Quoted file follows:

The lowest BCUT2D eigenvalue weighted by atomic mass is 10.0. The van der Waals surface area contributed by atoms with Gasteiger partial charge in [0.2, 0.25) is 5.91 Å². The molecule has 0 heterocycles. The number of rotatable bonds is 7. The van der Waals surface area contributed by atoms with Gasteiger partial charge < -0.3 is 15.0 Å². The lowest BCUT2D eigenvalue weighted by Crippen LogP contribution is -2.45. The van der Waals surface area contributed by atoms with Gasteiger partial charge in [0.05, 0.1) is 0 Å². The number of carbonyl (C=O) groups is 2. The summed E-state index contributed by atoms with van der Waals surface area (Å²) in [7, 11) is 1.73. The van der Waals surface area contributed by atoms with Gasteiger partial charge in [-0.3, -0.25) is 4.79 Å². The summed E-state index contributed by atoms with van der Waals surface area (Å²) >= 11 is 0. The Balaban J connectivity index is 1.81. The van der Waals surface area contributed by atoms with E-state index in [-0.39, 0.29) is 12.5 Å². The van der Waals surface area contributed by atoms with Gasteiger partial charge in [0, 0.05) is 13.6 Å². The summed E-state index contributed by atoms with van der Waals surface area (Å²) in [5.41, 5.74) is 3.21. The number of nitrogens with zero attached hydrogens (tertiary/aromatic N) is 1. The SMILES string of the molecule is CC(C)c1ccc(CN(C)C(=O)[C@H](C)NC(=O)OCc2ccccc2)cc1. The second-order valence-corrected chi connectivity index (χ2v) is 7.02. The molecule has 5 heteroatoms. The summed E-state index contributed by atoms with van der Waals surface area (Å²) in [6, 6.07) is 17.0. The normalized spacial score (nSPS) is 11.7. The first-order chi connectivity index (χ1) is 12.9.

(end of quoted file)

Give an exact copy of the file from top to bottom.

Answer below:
The lowest BCUT2D eigenvalue weighted by atomic mass is 10.0. The van der Waals surface area contributed by atoms with Gasteiger partial charge in [0.2, 0.25) is 5.91 Å². The molecule has 0 heterocycles. The number of rotatable bonds is 7. The van der Waals surface area contributed by atoms with Gasteiger partial charge < -0.3 is 15.0 Å². The lowest BCUT2D eigenvalue weighted by Crippen LogP contribution is -2.45. The van der Waals surface area contributed by atoms with Gasteiger partial charge in [0.05, 0.1) is 0 Å². The number of carbonyl (C=O) groups is 2. The summed E-state index contributed by atoms with van der Waals surface area (Å²) in [7, 11) is 1.73. The van der Waals surface area contributed by atoms with Gasteiger partial charge in [-0.3, -0.25) is 4.79 Å². The summed E-state index contributed by atoms with van der Waals surface area (Å²) >= 11 is 0. The Balaban J connectivity index is 1.81. The van der Waals surface area contributed by atoms with E-state index in [-0.39, 0.29) is 12.5 Å². The van der Waals surface area contributed by atoms with Gasteiger partial charge in [0, 0.05) is 13.6 Å². The summed E-state index contributed by atoms with van der Waals surface area (Å²) in [5.41, 5.74) is 3.21. The number of nitrogens with zero attached hydrogens (tertiary/aromatic N) is 1. The SMILES string of the molecule is CC(C)c1ccc(CN(C)C(=O)[C@H](C)NC(=O)OCc2ccccc2)cc1. The second-order valence-corrected chi connectivity index (χ2v) is 7.02. The molecule has 5 heteroatoms. The summed E-state index contributed by atoms with van der Waals surface area (Å²) in [6, 6.07) is 17.0. The normalized spacial score (nSPS) is 11.7. The first-order chi connectivity index (χ1) is 12.9.